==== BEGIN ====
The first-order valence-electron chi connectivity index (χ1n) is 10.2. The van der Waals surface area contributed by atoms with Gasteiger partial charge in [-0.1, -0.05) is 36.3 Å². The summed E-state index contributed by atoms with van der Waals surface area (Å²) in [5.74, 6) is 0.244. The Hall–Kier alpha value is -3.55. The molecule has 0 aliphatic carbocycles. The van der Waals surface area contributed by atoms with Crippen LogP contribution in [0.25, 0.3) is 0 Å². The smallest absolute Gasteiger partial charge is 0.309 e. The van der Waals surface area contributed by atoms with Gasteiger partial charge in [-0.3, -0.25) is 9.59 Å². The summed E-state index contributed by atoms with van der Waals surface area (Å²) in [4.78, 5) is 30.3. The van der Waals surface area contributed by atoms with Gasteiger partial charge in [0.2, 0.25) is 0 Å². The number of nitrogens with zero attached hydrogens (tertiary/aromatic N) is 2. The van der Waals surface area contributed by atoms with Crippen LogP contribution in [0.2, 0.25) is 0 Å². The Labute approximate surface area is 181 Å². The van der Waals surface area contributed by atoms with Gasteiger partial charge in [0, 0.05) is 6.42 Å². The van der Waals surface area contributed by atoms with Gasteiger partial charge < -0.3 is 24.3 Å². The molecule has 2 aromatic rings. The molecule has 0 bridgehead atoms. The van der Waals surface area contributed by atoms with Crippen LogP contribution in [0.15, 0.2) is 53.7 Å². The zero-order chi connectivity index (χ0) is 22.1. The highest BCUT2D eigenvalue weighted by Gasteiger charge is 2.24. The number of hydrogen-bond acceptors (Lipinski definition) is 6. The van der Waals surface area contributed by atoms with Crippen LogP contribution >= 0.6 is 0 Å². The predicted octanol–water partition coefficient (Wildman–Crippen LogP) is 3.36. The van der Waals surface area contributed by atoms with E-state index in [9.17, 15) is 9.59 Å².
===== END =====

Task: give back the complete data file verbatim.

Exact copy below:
The first-order valence-electron chi connectivity index (χ1n) is 10.2. The van der Waals surface area contributed by atoms with Gasteiger partial charge in [-0.1, -0.05) is 36.3 Å². The summed E-state index contributed by atoms with van der Waals surface area (Å²) in [5.74, 6) is 0.244. The Hall–Kier alpha value is -3.55. The molecule has 0 aliphatic carbocycles. The van der Waals surface area contributed by atoms with Crippen LogP contribution in [0.25, 0.3) is 0 Å². The smallest absolute Gasteiger partial charge is 0.309 e. The van der Waals surface area contributed by atoms with Gasteiger partial charge in [-0.3, -0.25) is 9.59 Å². The summed E-state index contributed by atoms with van der Waals surface area (Å²) in [4.78, 5) is 30.3. The van der Waals surface area contributed by atoms with Gasteiger partial charge in [0.2, 0.25) is 0 Å². The number of nitrogens with zero attached hydrogens (tertiary/aromatic N) is 2. The van der Waals surface area contributed by atoms with Crippen LogP contribution in [0.2, 0.25) is 0 Å². The Labute approximate surface area is 181 Å². The van der Waals surface area contributed by atoms with Gasteiger partial charge in [0, 0.05) is 6.42 Å². The van der Waals surface area contributed by atoms with Gasteiger partial charge < -0.3 is 24.3 Å². The molecule has 2 aromatic rings. The molecule has 0 bridgehead atoms. The van der Waals surface area contributed by atoms with Crippen LogP contribution in [0.15, 0.2) is 53.7 Å². The zero-order chi connectivity index (χ0) is 22.1. The highest BCUT2D eigenvalue weighted by Gasteiger charge is 2.24. The number of hydrogen-bond acceptors (Lipinski definition) is 6. The van der Waals surface area contributed by atoms with Crippen LogP contribution >= 0.6 is 0 Å². The predicted octanol–water partition coefficient (Wildman–Crippen LogP) is 3.36. The van der Waals surface area contributed by atoms with E-state index in [9.17, 15) is 9.59 Å².